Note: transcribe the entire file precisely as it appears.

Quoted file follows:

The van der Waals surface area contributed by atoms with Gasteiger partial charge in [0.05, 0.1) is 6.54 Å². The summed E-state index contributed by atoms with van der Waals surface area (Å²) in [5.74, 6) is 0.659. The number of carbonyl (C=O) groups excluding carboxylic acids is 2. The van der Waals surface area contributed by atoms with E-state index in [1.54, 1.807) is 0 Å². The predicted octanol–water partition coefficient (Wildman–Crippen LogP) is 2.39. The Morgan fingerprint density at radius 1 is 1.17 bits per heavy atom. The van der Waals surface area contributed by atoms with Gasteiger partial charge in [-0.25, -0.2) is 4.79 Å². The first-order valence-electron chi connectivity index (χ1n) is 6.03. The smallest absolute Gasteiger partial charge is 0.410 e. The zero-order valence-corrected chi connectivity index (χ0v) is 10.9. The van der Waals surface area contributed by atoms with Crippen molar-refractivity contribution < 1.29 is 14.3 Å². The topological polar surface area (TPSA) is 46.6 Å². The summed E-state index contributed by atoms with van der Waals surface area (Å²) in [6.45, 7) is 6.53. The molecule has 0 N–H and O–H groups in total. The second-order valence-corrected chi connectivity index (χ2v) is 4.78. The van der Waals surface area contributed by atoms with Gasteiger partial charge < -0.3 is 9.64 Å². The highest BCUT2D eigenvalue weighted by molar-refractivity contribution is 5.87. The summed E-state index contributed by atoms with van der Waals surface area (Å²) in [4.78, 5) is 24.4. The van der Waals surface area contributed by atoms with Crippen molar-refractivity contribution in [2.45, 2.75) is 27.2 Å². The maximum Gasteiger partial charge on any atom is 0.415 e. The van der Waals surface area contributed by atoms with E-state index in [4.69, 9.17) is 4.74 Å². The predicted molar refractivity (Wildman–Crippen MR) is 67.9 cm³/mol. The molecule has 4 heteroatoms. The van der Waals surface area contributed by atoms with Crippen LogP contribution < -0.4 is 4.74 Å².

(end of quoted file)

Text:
The van der Waals surface area contributed by atoms with Gasteiger partial charge in [0.05, 0.1) is 6.54 Å². The summed E-state index contributed by atoms with van der Waals surface area (Å²) in [5.74, 6) is 0.659. The number of carbonyl (C=O) groups excluding carboxylic acids is 2. The van der Waals surface area contributed by atoms with E-state index in [1.54, 1.807) is 0 Å². The predicted octanol–water partition coefficient (Wildman–Crippen LogP) is 2.39. The Morgan fingerprint density at radius 1 is 1.17 bits per heavy atom. The van der Waals surface area contributed by atoms with Gasteiger partial charge in [-0.25, -0.2) is 4.79 Å². The first-order valence-electron chi connectivity index (χ1n) is 6.03. The smallest absolute Gasteiger partial charge is 0.410 e. The zero-order valence-corrected chi connectivity index (χ0v) is 10.9. The van der Waals surface area contributed by atoms with Crippen molar-refractivity contribution < 1.29 is 14.3 Å². The topological polar surface area (TPSA) is 46.6 Å². The summed E-state index contributed by atoms with van der Waals surface area (Å²) in [6.45, 7) is 6.53. The molecule has 0 N–H and O–H groups in total. The second-order valence-corrected chi connectivity index (χ2v) is 4.78. The van der Waals surface area contributed by atoms with Gasteiger partial charge < -0.3 is 9.64 Å². The highest BCUT2D eigenvalue weighted by molar-refractivity contribution is 5.87. The summed E-state index contributed by atoms with van der Waals surface area (Å²) in [4.78, 5) is 24.4. The van der Waals surface area contributed by atoms with Crippen molar-refractivity contribution in [2.45, 2.75) is 27.2 Å². The maximum Gasteiger partial charge on any atom is 0.415 e. The van der Waals surface area contributed by atoms with E-state index in [4.69, 9.17) is 4.74 Å². The predicted molar refractivity (Wildman–Crippen MR) is 67.9 cm³/mol. The molecule has 4 heteroatoms. The van der Waals surface area contributed by atoms with Crippen LogP contribution < -0.4 is 4.74 Å².